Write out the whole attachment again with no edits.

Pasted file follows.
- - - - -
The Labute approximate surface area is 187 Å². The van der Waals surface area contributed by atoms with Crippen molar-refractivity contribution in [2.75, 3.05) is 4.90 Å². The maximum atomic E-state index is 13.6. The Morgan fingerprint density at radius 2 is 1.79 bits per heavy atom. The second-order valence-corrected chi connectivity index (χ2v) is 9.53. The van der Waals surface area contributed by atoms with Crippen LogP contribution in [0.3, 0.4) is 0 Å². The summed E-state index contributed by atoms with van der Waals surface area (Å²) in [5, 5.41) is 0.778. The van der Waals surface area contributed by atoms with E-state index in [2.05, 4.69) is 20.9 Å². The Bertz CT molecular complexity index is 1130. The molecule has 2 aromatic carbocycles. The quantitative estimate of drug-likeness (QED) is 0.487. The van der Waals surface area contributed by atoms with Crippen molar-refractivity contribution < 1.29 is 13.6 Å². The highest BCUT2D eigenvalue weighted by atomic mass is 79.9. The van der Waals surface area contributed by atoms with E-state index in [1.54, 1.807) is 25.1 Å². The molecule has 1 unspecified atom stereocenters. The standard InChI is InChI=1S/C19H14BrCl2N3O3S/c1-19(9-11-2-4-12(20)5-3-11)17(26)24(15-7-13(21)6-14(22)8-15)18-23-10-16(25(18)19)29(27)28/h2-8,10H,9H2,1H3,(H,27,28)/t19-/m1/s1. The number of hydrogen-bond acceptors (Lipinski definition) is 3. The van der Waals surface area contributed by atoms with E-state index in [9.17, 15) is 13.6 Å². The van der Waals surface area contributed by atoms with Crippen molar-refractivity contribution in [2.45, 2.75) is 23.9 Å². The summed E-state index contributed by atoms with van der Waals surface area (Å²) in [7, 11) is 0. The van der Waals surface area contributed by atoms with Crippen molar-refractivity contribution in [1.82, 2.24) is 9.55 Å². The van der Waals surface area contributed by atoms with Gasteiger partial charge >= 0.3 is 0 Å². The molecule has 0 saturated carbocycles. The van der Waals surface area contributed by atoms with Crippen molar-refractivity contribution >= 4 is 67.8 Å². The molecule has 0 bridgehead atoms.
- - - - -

The Labute approximate surface area is 187 Å². The van der Waals surface area contributed by atoms with Crippen molar-refractivity contribution in [2.75, 3.05) is 4.90 Å². The maximum atomic E-state index is 13.6. The Morgan fingerprint density at radius 2 is 1.79 bits per heavy atom. The second-order valence-corrected chi connectivity index (χ2v) is 9.53. The van der Waals surface area contributed by atoms with Crippen LogP contribution in [0.3, 0.4) is 0 Å². The summed E-state index contributed by atoms with van der Waals surface area (Å²) in [5, 5.41) is 0.778. The van der Waals surface area contributed by atoms with E-state index in [2.05, 4.69) is 20.9 Å². The Bertz CT molecular complexity index is 1130. The molecule has 2 aromatic carbocycles. The quantitative estimate of drug-likeness (QED) is 0.487. The van der Waals surface area contributed by atoms with Crippen molar-refractivity contribution < 1.29 is 13.6 Å². The highest BCUT2D eigenvalue weighted by atomic mass is 79.9. The van der Waals surface area contributed by atoms with E-state index in [1.54, 1.807) is 25.1 Å². The molecule has 1 unspecified atom stereocenters. The standard InChI is InChI=1S/C19H14BrCl2N3O3S/c1-19(9-11-2-4-12(20)5-3-11)17(26)24(15-7-13(21)6-14(22)8-15)18-23-10-16(25(18)19)29(27)28/h2-8,10H,9H2,1H3,(H,27,28)/t19-/m1/s1. The number of hydrogen-bond acceptors (Lipinski definition) is 3. The van der Waals surface area contributed by atoms with E-state index in [9.17, 15) is 13.6 Å². The van der Waals surface area contributed by atoms with Crippen molar-refractivity contribution in [2.45, 2.75) is 23.9 Å². The summed E-state index contributed by atoms with van der Waals surface area (Å²) in [7, 11) is 0. The van der Waals surface area contributed by atoms with Crippen molar-refractivity contribution in [1.82, 2.24) is 9.55 Å². The van der Waals surface area contributed by atoms with Gasteiger partial charge >= 0.3 is 0 Å². The molecule has 0 saturated carbocycles. The van der Waals surface area contributed by atoms with Crippen molar-refractivity contribution >= 4 is 67.8 Å². The molecule has 0 bridgehead atoms.